Diagnosis

If you experience a diabetic coma, prompt diagnosis is essential. The emergency medical team will do a physical exam and may ask those who are with you about your medical history. If you have diabetes, you may want to wear a medical ID bracelet or necklace.

Lab tests

You may need various lab tests to measure:

  • Your blood sugar level
  • Your ketone level
  • The amount of nitrogen or creatinine in your blood
  • The amount of potassium, phosphate and sodium in your blood

Treatment

The type of emergency treatment for a diabetic coma depends on whether your blood sugar level is too high or too low.

High blood sugar

If your blood sugar level is too high, you may need:

  • Intravenous fluids to restore water to your tissues
  • Potassium, sodium or phosphate supplements to help your cells function correctly
  • Insulin to help your tissues absorb the glucose in your blood
  • Treatment for any underlying infections

Low blood sugar

If your blood sugar level is too low, you may be given a glucagon injection, which will cause your blood sugar level to quickly rise. Intravenous dextrose may also be given to raise blood glucose levels.

Consciousness typically returns when blood sugar reaches a normal level.

Preparing for your appointment

A diabetic coma is a medical emergency that you won't have time to prepare for. If you feel the symptoms of extreme high or low blood sugar, call 911 or your local emergency number to make sure help is on the way before you pass out.

If you're with someone with diabetes who has passed out or is acting strange, possibly as if he or she has had too much alcohol, call for immediate medical help.

What you can do in the meantime

If you have no training in diabetes care, wait for the emergency care team to arrive.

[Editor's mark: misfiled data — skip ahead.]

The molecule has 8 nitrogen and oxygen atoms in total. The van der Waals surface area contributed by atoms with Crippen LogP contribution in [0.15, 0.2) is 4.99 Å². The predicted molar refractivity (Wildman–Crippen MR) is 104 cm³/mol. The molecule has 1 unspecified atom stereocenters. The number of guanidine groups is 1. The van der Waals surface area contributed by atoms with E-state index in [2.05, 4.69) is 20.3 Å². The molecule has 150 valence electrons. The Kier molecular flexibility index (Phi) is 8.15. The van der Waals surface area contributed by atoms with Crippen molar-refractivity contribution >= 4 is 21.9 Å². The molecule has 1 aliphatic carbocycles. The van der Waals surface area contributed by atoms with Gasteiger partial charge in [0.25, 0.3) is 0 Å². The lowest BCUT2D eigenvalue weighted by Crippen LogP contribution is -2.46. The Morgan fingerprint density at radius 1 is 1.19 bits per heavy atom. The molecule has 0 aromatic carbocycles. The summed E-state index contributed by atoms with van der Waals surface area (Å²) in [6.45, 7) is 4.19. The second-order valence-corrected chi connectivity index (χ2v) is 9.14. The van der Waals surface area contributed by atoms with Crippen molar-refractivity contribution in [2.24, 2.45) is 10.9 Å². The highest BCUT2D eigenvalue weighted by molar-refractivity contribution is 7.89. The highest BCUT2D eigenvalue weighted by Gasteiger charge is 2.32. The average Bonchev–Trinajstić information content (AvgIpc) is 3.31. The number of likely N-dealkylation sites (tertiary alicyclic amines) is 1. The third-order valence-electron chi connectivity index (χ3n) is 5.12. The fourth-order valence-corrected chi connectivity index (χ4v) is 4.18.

If you are familiar with diabetes care, follow these steps:

  1. Test the unconscious person's blood sugar.
  2. If the blood sugar level is lower than 70 mg/dL (3.9 mmol/L), administer an injection of glucagon. If glucagon isn't available, rub glucose gel, honey or non-sugar-free syrup on the inside of the unconscious person's cheek. Do not try to give fluids to drink and do not give insulin to someone with low blood sugar.
  3. If the blood sugar level is above 70 mg/dL, wait for medical help to arrive. Don't give sugar to someone whose blood sugar isn't low.
  4. Let the emergency care team know about the diabetes and what steps you've taken, if any.
May 22, 2015
References
  1. Standards of medical care in diabetes — A position statement of the American Diabetes Association. Diabetes Care. 2015;38(suppl):S1.
  2. Ketoacidosis (DKA) and ketones. American Diabetes Association. http://www.diabetes.org/living-with-diabetes/complications/ketoacidosis-dka.html. Accessed March 31, 2015.
  3. Hyperglycemia (high blood glucose). American Diabetes Association. http://www.diabetes.org/living-with-diabetes/treatment-and-care/blood-glucose-control/hyperglycemia.html. Accessed March 31, 2015.
  4. Hypoglycemia. National Diabetes Information Clearinghouse. http://diabetes.niddk.nih.gov/dm/pubs/hypoglycemia/. Accessed March 31, 2015.
  5. Disadvantages of using an insulin pump. American Diabetes Association. http://www.diabetes.org/living-with-diabetes/treatment-and-care/medication/insulin/disadvantages-of-using-an.html. Accessed March 31, 2015.
  6. Hypoglycemia (low blood glucose). American Diabetes Association. http://www.diabetes.org/living-with-diabetes/treatment-and-care/blood-glucose-control/hypoglycemia-low-blood.html. Accessed March 31, 2015.
  7. Continuous glucose monitoring. National Diabetes Information Clearinghouse. http://diabetes.niddk.nih.gov/dm/pubs/glucosemonitor/. Accessed March 31, 2015.